Location. About 4000 Buid live in the highlands of Mindoro Island in the Philippines.
Economy. The Buid subsist primarily on shifting farming and on trade with the outside world. Among themselves, they dislike economic transactions that might put one person in debt to another, even temporarily. They view calculations of equivalent value and reciprocity as completely incompatible with their egalitarian ethos, so they avoid individual barter. They do not tolerate economic relationships that place people in situations of competition, in which one or the other must lose. They do, however, have a long history of trading pottery, baskets, and resin with the outside world in order to obtain articles that are essential to their economy, such as iron blades, cloth, and salt.
Beliefs that Foster Peacefulness. The Buid believe that the spirit world serves as a model to explain the social world in which they live. The hostility between the Buid and their Christian lowland neighbors is represented mystically by hostilities between spirit familiars and predatory spirits. The sharing, supportive relationships within the Buid communities are represented by the linkages between them and the earth spirits. Thus, within the context of predatory aggression by lowlanders and spirits, the Buid maintain their peaceful, tranquil communities. The Buid see themselves as part of a mystical continuum in which pigs eat passive plants, people have to commit aggression against pigs and eat them in rituals which attempt to control the dangers from predatory spirits, and the spirits eat people.
Avoiding and Resolving Conflict. Social conflict is resolved by the means of collective discussions, called tultulans, in which community members assemble to hear grievances and resolve conflicts. If the proceedings don’t work and a couple, for instance, needs to separate, the spouse who has been abandoned is entitled to compensation, which the tultulan will set. A spouse who is aggressive, jealous or possessive is condemned by the group, but infidelity is not. Thus the tultulan and compensation procedures normally diffuse potential conflicts into compromises.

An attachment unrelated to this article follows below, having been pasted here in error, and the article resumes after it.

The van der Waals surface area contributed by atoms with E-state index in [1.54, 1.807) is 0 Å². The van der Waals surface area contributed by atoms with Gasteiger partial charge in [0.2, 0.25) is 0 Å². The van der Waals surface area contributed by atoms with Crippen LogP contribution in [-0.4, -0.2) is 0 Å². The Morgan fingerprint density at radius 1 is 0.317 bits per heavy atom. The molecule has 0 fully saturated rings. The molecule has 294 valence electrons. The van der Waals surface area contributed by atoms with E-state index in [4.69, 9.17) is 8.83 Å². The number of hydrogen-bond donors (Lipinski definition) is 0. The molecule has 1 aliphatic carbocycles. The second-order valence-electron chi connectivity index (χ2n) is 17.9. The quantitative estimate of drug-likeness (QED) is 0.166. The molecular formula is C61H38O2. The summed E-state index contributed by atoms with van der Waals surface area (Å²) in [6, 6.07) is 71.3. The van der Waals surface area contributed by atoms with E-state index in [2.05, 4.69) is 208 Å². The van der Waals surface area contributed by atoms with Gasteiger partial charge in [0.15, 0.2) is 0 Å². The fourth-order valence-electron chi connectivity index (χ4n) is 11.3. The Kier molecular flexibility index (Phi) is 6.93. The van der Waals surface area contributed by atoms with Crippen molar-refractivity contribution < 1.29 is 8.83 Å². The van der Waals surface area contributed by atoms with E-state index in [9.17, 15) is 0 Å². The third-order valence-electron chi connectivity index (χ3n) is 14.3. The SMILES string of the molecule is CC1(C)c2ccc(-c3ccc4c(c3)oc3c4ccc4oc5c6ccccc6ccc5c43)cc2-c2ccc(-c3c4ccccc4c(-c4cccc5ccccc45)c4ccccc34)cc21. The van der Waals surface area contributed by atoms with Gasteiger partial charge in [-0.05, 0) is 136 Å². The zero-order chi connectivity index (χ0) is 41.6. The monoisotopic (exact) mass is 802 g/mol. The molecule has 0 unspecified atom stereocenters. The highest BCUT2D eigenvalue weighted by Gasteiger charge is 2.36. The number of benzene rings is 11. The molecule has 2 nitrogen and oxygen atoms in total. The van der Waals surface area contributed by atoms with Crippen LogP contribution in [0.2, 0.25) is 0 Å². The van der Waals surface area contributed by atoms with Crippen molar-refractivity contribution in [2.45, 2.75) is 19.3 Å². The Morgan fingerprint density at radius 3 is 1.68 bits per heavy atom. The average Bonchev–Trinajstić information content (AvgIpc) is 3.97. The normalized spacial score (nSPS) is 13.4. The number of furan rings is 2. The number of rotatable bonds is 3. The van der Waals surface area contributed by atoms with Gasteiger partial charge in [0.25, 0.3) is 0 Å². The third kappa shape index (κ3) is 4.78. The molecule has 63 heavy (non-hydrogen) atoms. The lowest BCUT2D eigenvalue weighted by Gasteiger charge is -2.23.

Gender Relations. The Buid social and moral order is based on the symbolism of companionship, particularly the closely cooperative marriages, though they do go through many marriages, one after the other. Both spouses own their separate swidden patches and valuables, but they share in the ownership of their house and animals, which symbolize the unity of the couple. They cooperate in their agricultural and domestic chores, though the husbands tend to perform more of the heavy tasks and the wives more of the lighter, repetitive chores. The men and women periodically wrestle together on moonlit nights, in semi-ritualistic gang fights in which the men reach up the women’s skirts, and the women fight back by ganging up on a man, grappling with him and grabbing for his genitals.
Raising Children. The Buid do not order children to do things or punish them. If directly asked to do something, a child may indicate unwillingness, which is a way of asserting its own autonomy, though the child may subsequently carry out the request after enough time has lapsed. Children who are particularly quarrelsome and anti-social, or who have tantrums, are cured through exorcisms of the evil spirits that have caused the problems. These serve to distance the children from their anti-social behavior, involve no loss of face, and encourage them to assume self-control. The Buid community is noted for supporting schools that instill peaceful traditions in their children in the context of teaching modern subjects.